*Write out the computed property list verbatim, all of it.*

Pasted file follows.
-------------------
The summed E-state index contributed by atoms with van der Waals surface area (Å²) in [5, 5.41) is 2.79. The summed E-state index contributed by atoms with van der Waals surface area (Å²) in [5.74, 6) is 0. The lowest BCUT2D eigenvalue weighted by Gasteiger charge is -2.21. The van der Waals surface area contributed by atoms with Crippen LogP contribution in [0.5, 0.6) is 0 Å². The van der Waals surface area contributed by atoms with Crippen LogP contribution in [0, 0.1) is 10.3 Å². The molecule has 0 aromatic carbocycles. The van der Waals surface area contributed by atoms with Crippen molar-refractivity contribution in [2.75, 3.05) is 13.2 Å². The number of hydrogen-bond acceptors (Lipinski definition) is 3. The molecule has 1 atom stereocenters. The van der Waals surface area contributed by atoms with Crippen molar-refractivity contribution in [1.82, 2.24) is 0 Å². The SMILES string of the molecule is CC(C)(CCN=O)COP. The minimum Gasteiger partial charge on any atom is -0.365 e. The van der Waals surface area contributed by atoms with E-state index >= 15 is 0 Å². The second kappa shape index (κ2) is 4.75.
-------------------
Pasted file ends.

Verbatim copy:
The summed E-state index contributed by atoms with van der Waals surface area (Å²) in [5, 5.41) is 2.79. The summed E-state index contributed by atoms with van der Waals surface area (Å²) in [5.74, 6) is 0. The lowest BCUT2D eigenvalue weighted by Gasteiger charge is -2.21. The van der Waals surface area contributed by atoms with Crippen LogP contribution in [0.5, 0.6) is 0 Å². The van der Waals surface area contributed by atoms with Crippen LogP contribution in [0, 0.1) is 10.3 Å². The molecule has 0 aromatic carbocycles. The van der Waals surface area contributed by atoms with Crippen molar-refractivity contribution in [2.75, 3.05) is 13.2 Å². The number of hydrogen-bond acceptors (Lipinski definition) is 3. The molecule has 1 atom stereocenters. The van der Waals surface area contributed by atoms with Crippen molar-refractivity contribution in [1.82, 2.24) is 0 Å². The SMILES string of the molecule is CC(C)(CCN=O)COP. The minimum Gasteiger partial charge on any atom is -0.365 e. The van der Waals surface area contributed by atoms with E-state index >= 15 is 0 Å². The second kappa shape index (κ2) is 4.75.